H5N1 Protection by Seasonal Influenza Vaccine


A number of different approaches aimed at broadening the cross-protective ability of seasonal influenza vaccines are being explored today. Priming a seasonal vaccine with three administrations of DNA encoding H1 HA corresponding to the HA in the seasonal vaccine has been shown to confer protection against heterologous H1N1 influenza. Here we evaluated the heterosubtypic protection induced by a seasonal influenza vaccine when primed with H1 HA DNA and, in parallel, when given as a homologous prime/boost regimen. Balb/c mice were immunized three times with vaccine homologous H1 HA DNA prior to a boost with seasonal influenza vaccine (season 2009/2010; Northern Hemisphere) or immunized three times with the seasonal influenza vaccine. To assess cross-protection, mice were subsequently challenged with either heterologous H1N1 or heterosubtypic H5N1 influenza virus. The level of heterologous H1N1 protection elicited by the seasonal influenza vaccine was enhanced by priming with H1 HA DNA. In contrast, priming with H1 HA DNA did not enhance the level of heterosubtypic H5N1 protection. The heterologous prime-boost regimen showed to be less efficient than multiple immunizations with a seasonal vaccine in conferring protection against H5N1. Neither the DNA-priming vaccination regimen nor the homologous prime/boost regimen induced detectable H5N1 cross-reactive anti-HA or anti-NA antibodies. Homologous prime /boost vaccination did induce higher levels of anti-NP antibodies. Here they demonstrate that priming a seasonal influenza vaccine with vaccine homologous H1 HA encoding DNA enhances the level of heterologous H1N1 but not heterosubtypic protection induced by the vaccine alone. Homologous prime/boost vaccination resulted in higher levels of heterosubtypic protection. Of the immunogenicity parameters tested for both heterologous and homologous prime/boost regimens, only anti-NP responses follow the same pattern as heterosubtypic protection.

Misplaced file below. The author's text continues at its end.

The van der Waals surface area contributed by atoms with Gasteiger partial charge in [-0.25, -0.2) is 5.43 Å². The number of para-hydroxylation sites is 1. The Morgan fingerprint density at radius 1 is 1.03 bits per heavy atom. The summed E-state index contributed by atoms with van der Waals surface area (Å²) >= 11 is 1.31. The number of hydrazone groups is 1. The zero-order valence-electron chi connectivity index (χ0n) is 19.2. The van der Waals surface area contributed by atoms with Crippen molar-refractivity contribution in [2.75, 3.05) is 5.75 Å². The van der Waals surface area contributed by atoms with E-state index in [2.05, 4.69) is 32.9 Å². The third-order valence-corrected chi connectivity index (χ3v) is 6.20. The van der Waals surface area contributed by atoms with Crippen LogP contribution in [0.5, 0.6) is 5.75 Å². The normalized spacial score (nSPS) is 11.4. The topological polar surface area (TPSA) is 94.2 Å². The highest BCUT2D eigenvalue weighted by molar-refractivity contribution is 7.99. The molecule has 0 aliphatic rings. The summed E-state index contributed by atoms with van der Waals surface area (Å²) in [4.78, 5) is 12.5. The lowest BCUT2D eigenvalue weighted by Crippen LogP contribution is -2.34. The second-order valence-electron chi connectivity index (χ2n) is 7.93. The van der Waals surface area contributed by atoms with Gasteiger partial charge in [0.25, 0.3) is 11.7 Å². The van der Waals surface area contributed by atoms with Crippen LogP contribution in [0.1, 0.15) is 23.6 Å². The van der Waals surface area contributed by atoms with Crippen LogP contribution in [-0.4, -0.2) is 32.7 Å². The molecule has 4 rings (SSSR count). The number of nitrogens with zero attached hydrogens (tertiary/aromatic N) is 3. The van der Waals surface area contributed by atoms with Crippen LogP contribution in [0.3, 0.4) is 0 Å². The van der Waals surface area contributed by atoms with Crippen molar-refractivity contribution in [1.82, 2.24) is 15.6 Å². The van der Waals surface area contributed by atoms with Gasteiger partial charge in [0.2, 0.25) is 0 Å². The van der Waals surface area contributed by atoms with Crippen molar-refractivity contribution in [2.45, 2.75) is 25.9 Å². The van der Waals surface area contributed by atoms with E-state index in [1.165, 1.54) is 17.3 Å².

Authors demonstrate that priming a seasonal influenza vaccine with HA encoding DNA and thereby improve its cross-reactive HA T-cell response does not improve its ability to cross protect against the H5N1 influenza virus. Despite the lack of detectable cross-reactive HA and NA Ab titers a homologous prime /boost regimen of the vaccine improved its ability to confer cross-protection against H5N1. While HA and NA immunogenicity appear to play a minor role, NP-binding antibodies are the only immunogenicity parameter tested, which follows the same pattern as the heterosubtypic protection between the two studied vaccination regimens. We suggest that adding NP encoding DNA in the combination vaccine schedule may be an interesting approach to further broaden the protective activity of this heterologous prime/boost vaccine regimen in future studies.

Thanks & Regards,
John Kimberly
Editorial Manager
Journal of Vaccines & Vaccination
Email: jvv@scholarlypub.com